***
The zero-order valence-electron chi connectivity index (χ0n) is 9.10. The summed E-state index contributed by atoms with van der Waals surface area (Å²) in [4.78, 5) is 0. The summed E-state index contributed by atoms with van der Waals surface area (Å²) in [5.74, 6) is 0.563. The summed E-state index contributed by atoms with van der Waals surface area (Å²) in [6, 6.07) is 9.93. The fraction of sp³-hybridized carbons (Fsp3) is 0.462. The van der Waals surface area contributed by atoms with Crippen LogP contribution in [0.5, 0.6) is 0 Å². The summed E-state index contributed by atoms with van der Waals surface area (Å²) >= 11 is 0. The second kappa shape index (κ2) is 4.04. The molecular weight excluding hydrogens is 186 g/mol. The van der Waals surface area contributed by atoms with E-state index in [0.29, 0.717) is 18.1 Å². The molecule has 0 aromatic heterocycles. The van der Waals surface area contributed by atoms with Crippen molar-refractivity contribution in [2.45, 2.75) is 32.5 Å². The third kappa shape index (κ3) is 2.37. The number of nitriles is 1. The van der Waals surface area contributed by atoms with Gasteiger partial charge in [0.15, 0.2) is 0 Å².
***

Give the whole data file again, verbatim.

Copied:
The zero-order valence-electron chi connectivity index (χ0n) is 9.10. The summed E-state index contributed by atoms with van der Waals surface area (Å²) in [4.78, 5) is 0. The summed E-state index contributed by atoms with van der Waals surface area (Å²) in [5.74, 6) is 0.563. The summed E-state index contributed by atoms with van der Waals surface area (Å²) in [6, 6.07) is 9.93. The fraction of sp³-hybridized carbons (Fsp3) is 0.462. The van der Waals surface area contributed by atoms with Crippen LogP contribution in [0.5, 0.6) is 0 Å². The summed E-state index contributed by atoms with van der Waals surface area (Å²) >= 11 is 0. The second kappa shape index (κ2) is 4.04. The molecular weight excluding hydrogens is 186 g/mol. The van der Waals surface area contributed by atoms with E-state index in [0.29, 0.717) is 18.1 Å². The molecule has 0 aromatic heterocycles. The van der Waals surface area contributed by atoms with Crippen molar-refractivity contribution in [2.45, 2.75) is 32.5 Å². The third kappa shape index (κ3) is 2.37. The number of nitriles is 1. The van der Waals surface area contributed by atoms with Gasteiger partial charge in [0.15, 0.2) is 0 Å².